The two gyroscopes being explored are in the class known as vibratory-rate gyroscopes. This class of devices must be mechanically excited in resonance to measure the rotational rate of the device. A configuration of mass is forced to oscillate in a specific mode. When the device experiences an external rotation, the velocity of the mass results in a Coriolis force acting on the mass in the frame of reference of the device. This force acts in a direction orthogonal to the velocity of the mass. The resulting oscillatory motion is then sensed in some fashion and a rotational rate signal derived from it.

There are two primary ways of configuring these devices. In one configuration, resonance matching, the excited mode is a resonant mode and a large displacement is developed due to the Q-factor of the structure. The sensed mode is designed to have nearly the same resonant frequency as the excited mode. Then, when the Coriolis force excites that mode, another gain of Q is seen. The second configuration, resonance separation, uses two modes that are separated in resonant frequency. The sensed mode is then a controlled mode that operates similarly to an accelerometer and measures the Coriolis acceleration.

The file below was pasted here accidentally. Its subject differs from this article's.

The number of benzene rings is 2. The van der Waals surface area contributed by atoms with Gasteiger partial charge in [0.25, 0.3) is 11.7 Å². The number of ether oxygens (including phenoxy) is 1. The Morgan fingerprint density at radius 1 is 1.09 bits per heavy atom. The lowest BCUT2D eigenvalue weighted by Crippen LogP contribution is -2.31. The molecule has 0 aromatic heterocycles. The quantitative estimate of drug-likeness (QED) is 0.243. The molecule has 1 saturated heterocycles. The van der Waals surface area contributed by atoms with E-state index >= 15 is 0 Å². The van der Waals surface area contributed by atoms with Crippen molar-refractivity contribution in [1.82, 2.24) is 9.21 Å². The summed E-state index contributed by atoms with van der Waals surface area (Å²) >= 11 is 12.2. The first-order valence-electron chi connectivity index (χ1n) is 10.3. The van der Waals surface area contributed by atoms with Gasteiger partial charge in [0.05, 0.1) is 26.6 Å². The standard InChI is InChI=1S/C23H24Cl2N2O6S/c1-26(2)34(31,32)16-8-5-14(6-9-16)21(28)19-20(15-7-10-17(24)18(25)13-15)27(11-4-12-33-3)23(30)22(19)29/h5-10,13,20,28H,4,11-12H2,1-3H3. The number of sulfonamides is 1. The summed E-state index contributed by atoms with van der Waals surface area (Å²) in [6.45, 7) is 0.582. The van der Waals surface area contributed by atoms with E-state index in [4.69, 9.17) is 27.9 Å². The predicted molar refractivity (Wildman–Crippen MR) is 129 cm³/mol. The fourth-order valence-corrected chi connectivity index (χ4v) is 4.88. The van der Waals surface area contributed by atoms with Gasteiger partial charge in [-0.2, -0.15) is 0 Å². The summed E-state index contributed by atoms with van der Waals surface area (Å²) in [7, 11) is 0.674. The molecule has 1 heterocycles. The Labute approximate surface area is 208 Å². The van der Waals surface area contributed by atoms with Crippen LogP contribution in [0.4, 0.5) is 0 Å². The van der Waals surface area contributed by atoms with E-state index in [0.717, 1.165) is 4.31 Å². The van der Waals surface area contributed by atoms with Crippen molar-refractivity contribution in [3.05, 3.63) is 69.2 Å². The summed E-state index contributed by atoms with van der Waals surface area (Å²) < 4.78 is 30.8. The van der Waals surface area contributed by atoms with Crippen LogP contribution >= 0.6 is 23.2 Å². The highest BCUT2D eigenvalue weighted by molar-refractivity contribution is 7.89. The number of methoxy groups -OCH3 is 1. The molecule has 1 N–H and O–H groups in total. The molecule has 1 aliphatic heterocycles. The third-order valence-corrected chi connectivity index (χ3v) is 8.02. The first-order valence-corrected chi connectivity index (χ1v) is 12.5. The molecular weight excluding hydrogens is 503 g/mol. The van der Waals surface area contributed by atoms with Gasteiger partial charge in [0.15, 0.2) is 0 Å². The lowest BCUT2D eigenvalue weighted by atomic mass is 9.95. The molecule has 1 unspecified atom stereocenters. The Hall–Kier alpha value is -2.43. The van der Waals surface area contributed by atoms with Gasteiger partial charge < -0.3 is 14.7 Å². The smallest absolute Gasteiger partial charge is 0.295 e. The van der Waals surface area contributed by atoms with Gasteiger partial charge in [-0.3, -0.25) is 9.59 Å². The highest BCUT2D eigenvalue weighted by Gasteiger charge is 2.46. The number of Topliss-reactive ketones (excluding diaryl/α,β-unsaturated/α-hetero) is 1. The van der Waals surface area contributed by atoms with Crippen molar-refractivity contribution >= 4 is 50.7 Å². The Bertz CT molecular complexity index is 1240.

The two designs in this thesis attempt to reduce sources of measurement errors seen in micromechanical gyroscopes. One device, the three-fold symmetric gyro (3FSG) operates using a matched resonant frequency configuration. This device uses a completely symmetric structure to ensure that the two oscillation modes are matched through process variations and environmental conditions. The second device, the elastically-gimbaled gyroscope (EGG) can be designed using either system configuration, but has only been implemented in the matched resonant frequency configuration. This device places one mass, constrained to motion in only one direction, within a second mass that is constrained to move only in the orthogonal direction. Completely separating oscillation modes reduces errors due to mechanical crosstalk.